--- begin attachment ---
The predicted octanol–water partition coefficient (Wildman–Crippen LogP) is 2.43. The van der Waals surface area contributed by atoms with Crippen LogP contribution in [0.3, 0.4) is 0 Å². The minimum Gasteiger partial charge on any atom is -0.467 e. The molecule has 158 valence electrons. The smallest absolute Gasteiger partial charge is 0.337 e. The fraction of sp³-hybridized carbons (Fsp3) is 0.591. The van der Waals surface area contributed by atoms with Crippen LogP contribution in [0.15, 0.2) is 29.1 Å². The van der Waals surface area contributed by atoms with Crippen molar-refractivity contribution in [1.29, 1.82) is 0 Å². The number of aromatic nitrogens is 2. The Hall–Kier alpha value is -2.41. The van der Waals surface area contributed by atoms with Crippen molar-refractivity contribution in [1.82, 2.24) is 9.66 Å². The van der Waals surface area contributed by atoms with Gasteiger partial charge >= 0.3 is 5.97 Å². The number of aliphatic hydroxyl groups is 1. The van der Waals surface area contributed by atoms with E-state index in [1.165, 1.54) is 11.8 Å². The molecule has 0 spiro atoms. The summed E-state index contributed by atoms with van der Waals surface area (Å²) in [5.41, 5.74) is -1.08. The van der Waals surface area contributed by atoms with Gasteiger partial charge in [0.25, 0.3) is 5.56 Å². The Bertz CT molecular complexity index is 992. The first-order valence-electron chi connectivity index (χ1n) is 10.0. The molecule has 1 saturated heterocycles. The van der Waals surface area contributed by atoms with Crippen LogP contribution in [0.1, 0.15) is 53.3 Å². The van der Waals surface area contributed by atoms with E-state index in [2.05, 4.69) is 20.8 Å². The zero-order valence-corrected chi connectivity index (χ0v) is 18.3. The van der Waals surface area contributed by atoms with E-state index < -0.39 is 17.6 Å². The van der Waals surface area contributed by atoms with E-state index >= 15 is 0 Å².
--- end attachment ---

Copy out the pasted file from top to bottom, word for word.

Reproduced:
The predicted octanol–water partition coefficient (Wildman–Crippen LogP) is 2.43. The van der Waals surface area contributed by atoms with Crippen LogP contribution in [0.3, 0.4) is 0 Å². The minimum Gasteiger partial charge on any atom is -0.467 e. The molecule has 158 valence electrons. The smallest absolute Gasteiger partial charge is 0.337 e. The fraction of sp³-hybridized carbons (Fsp3) is 0.591. The van der Waals surface area contributed by atoms with Crippen LogP contribution in [0.15, 0.2) is 29.1 Å². The van der Waals surface area contributed by atoms with Crippen molar-refractivity contribution in [1.29, 1.82) is 0 Å². The number of aromatic nitrogens is 2. The Hall–Kier alpha value is -2.41. The van der Waals surface area contributed by atoms with Crippen molar-refractivity contribution in [1.82, 2.24) is 9.66 Å². The van der Waals surface area contributed by atoms with Gasteiger partial charge >= 0.3 is 5.97 Å². The number of aliphatic hydroxyl groups is 1. The van der Waals surface area contributed by atoms with E-state index in [1.165, 1.54) is 11.8 Å². The molecule has 0 spiro atoms. The summed E-state index contributed by atoms with van der Waals surface area (Å²) in [5.41, 5.74) is -1.08. The van der Waals surface area contributed by atoms with Gasteiger partial charge in [0.25, 0.3) is 5.56 Å². The Bertz CT molecular complexity index is 992. The first-order valence-electron chi connectivity index (χ1n) is 10.0. The molecule has 1 saturated heterocycles. The van der Waals surface area contributed by atoms with Crippen LogP contribution in [0.1, 0.15) is 53.3 Å². The van der Waals surface area contributed by atoms with E-state index in [2.05, 4.69) is 20.8 Å². The zero-order valence-corrected chi connectivity index (χ0v) is 18.3. The van der Waals surface area contributed by atoms with E-state index < -0.39 is 17.6 Å². The van der Waals surface area contributed by atoms with E-state index >= 15 is 0 Å².